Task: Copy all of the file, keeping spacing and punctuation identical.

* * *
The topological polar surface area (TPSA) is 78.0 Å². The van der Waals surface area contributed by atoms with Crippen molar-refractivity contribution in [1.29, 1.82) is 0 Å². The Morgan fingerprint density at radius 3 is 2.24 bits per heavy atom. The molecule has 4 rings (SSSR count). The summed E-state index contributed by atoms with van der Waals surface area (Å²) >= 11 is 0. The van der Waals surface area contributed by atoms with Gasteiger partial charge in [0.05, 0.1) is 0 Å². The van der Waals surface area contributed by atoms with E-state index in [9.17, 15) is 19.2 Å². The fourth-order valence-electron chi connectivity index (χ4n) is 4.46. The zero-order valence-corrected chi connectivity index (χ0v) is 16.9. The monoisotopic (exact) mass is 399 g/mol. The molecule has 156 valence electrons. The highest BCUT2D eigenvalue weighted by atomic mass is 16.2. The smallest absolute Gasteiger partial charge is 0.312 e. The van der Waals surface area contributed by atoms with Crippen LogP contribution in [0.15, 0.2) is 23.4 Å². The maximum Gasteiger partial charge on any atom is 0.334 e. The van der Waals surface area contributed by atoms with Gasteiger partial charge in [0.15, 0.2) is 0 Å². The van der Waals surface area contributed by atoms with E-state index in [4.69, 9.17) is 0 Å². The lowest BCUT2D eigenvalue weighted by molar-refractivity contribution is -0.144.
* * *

The topological polar surface area (TPSA) is 78.0 Å². The van der Waals surface area contributed by atoms with Crippen molar-refractivity contribution in [1.29, 1.82) is 0 Å². The Morgan fingerprint density at radius 3 is 2.24 bits per heavy atom. The molecule has 4 rings (SSSR count). The summed E-state index contributed by atoms with van der Waals surface area (Å²) >= 11 is 0. The van der Waals surface area contributed by atoms with Gasteiger partial charge in [0.05, 0.1) is 0 Å². The van der Waals surface area contributed by atoms with E-state index in [9.17, 15) is 19.2 Å². The fourth-order valence-electron chi connectivity index (χ4n) is 4.46. The zero-order valence-corrected chi connectivity index (χ0v) is 16.9. The monoisotopic (exact) mass is 399 g/mol. The molecule has 156 valence electrons. The highest BCUT2D eigenvalue weighted by atomic mass is 16.2. The smallest absolute Gasteiger partial charge is 0.312 e. The van der Waals surface area contributed by atoms with Crippen LogP contribution in [0.15, 0.2) is 23.4 Å². The maximum Gasteiger partial charge on any atom is 0.334 e. The van der Waals surface area contributed by atoms with Gasteiger partial charge in [0.15, 0.2) is 0 Å². The van der Waals surface area contributed by atoms with E-state index in [4.69, 9.17) is 0 Å². The lowest BCUT2D eigenvalue weighted by molar-refractivity contribution is -0.144.